Why investors are eyeing green bonds post election
A change in government is creating an opportunity for green investors who are looking to cash in on net-zero commitments.
The newly elected Albanese government has reaffirmed Australia's net-zero commitment, creating new opportunities for investors, an industry expert has revealed.
Often thought of as a boring passive investment, bonds, particularly green bonds, could become a favourable asset class in the future.
This is because in order to fund election promises, Australia will need to issue a lot of new green bonds.
As such, Janus Henderson's fixed asset manager Liz Harrison explains this will create a raft of opportunities for investors who want to do the right thing.
"With a new government focused on climate action, we expect additional opportunities for investment to present themselves across a broad range of projects and initiatives," she notes.
How do green bonds work?
Green bonds or climate bonds have the purpose of funding sustainable investment projects.
Usually these bonds are aimed at:
- Energy efficiency
- Pollution prevention
- Sustainable agriculture
- Fishery and forestry
- Clean/sustainable water management
In terms of structure, they function similarly to traditional bonds. They are backed by a government, organisation or company, but payments are often linked to the project themselves. The investor will make a profit once the bond matures.
But these bonds have the benefit of helping to mitigate climate-change risks in a portfolio.
Driving this new wave of green bonds is soon to be support from the federal government.
One of the key policies going into the election was a more ambitious carbon reduction target.
The Labor party said while on the campaign trail, "Our plan will reduce Australia's emissions by 43% by 2030 – which will become Australia's target under the Paris Agreement, keeping us on track for net zero by 2050."
This was compared with the "technology not taxes" approach the Liberal government campaigned on.
But with the way the votes went and a wave of teal independents coming in, there will be even greater emphasis on emissions reductions than Labor's election plans.
Beyond emissions targets, Labor has also committed to other policies, including a target of 80% renewable energy in the electricity mix by 2030.
In order to do so, the government points to community batteries, low-cost solar banks, the building of new electricity transmission infrastructure and improvements in existing industries' energy efficiency.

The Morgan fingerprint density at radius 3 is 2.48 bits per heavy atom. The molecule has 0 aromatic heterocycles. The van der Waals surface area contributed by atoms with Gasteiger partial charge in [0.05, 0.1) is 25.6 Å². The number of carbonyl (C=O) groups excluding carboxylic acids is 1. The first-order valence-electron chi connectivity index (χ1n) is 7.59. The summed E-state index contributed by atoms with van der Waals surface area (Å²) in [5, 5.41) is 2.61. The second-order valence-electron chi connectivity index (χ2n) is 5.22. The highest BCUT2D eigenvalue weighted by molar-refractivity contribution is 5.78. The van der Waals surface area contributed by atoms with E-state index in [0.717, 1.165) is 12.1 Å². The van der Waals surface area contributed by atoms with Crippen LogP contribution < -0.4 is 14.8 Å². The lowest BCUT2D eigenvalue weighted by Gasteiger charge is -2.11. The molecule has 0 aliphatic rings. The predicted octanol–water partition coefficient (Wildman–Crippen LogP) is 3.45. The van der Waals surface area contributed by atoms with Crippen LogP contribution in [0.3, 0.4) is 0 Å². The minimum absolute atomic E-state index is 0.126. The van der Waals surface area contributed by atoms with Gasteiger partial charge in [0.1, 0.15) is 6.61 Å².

While the Labor government is committing to reducing Australia's impacts, the states are going even further.
As it currently stands Tasmania and South Australia are targeting more than 100% of their energy consumption to come through renewables.
What does it mean for investors?
This new green environment will impact investors in 2 main ways:
- Buying green bonds
- Investors in traditional businesses
Across federal, state and corporate Australia, initiatives to support action on climate change and decarbonisation will need to be funded and this is already evident in the rising levels of sustainable issuance.
"In terms of the 'labelled' positive impact market in Australia, this has grown significantly in the past 3 years, with the majority of funding directed towards environmental projects/targets," Harrison said.
"This includes Green bonds, Sustainability-linked bonds and Sustainable bonds (issued off a sustainable bond framework)."
However, the investment case goes beyond just investing in green bonds.
Traditional share trading investors will also need to look into green initiatives.
As it currently stands, only about 10% of Australia's largest 150 companies have committed to science based target initiatives.
But Harrison said that companies actually have sustainability targets but simply aren't reporting on them.
She notes that businesses that do not have sustainable targets could become less attractive investment propositions.
"We view ESG risk alongside business risk, financial risk and management risk and like many of our peers see companies without a credible decarbonisation strategy as un-investable," Harrison concludes.
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